It doesn’t need to be this way. A formalized process can help circumvent the emotional stakes in getting feedback while still opening up the work to as many people as possible. Companies like Pixar, Spotify and Facebook have reckoned with the problems of feedback and developed processes that prevents Frankenstein design. While the details may differ from company to company, examining the commonalties can help make your feedback process more effective.
During the feedback process, it can feel like it’s the designer or design team versus the rest of the world. Companies like Facebook have formalized the roles within the feedback process to deal with that problem. Tanner Christensen, on his personal blog, detailed Facebook’s process and spoke of the three roles involved: presenter, audience and facilitator.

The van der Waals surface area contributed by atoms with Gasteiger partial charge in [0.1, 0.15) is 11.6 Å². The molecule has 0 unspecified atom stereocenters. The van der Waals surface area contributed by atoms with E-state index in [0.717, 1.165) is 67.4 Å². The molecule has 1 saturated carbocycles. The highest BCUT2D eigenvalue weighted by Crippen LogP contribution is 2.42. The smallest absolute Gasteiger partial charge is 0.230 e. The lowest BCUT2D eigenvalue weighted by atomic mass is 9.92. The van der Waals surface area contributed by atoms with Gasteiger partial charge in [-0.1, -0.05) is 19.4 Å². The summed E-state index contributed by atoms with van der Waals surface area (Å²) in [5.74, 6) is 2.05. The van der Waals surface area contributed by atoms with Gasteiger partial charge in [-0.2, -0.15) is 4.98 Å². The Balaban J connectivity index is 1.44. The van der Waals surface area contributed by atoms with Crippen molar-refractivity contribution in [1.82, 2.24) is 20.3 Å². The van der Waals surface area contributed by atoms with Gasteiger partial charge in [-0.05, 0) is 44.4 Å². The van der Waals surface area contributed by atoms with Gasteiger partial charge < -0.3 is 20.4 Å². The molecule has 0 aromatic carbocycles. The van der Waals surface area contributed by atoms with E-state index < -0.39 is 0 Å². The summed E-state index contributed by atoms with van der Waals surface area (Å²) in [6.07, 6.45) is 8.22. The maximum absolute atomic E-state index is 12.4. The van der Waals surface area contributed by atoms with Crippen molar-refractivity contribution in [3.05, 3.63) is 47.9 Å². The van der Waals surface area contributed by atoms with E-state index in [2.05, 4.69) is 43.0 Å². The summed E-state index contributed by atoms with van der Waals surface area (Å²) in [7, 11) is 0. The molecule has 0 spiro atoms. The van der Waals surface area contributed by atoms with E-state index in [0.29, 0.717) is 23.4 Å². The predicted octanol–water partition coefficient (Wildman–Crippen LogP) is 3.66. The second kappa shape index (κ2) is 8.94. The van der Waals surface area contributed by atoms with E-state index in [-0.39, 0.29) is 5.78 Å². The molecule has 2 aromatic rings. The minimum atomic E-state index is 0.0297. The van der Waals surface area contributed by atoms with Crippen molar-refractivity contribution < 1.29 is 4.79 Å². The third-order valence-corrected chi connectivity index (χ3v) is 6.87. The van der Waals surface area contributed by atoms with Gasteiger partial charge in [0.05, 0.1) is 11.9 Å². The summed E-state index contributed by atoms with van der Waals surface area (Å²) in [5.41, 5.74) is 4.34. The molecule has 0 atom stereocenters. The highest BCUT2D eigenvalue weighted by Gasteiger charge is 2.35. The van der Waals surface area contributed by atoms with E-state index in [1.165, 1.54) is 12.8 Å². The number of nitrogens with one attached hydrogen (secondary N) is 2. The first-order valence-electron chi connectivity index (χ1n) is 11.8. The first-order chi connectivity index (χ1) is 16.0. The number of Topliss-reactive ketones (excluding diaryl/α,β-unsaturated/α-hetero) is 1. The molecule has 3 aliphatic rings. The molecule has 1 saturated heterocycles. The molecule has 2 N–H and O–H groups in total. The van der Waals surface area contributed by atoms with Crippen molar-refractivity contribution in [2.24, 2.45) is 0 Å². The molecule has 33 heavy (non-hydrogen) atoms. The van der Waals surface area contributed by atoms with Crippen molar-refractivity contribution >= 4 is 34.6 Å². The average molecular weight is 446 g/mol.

It’s not just about formalizing the roles, but providing rules that guide the behavior of those roles. In these sessions, the designer plays the presenter. Instead of trying to sell or pitch the merits of the work, the presenter lays out the context of the design in neutral terms, including explaining the problems that are trying to be solved. The audience, in turn, isn’t allowed to offer solutions, but can only ask questions. Facebook found that this gave designers an opportunity to present their reasoning instead of defending their work. These prescribed roles ensure everybody is on the same page and operating within the same guidelines (thanks to the facilitator). Instead of competing agendas, the roles bring emotional distance that ensures the focus remains on the work.
Authority vs peers
A study published in the Journal of Applied Psychology looked at how people claiming ideas as their own impeded the creative process. Researchers Graham Brown and Markus Baer found that marking an idea as belonging to a specific individual made it less inviting for people to offer any substantive feedback. That need to own an idea is at odds with the fundamentally collaborative nature of creative design.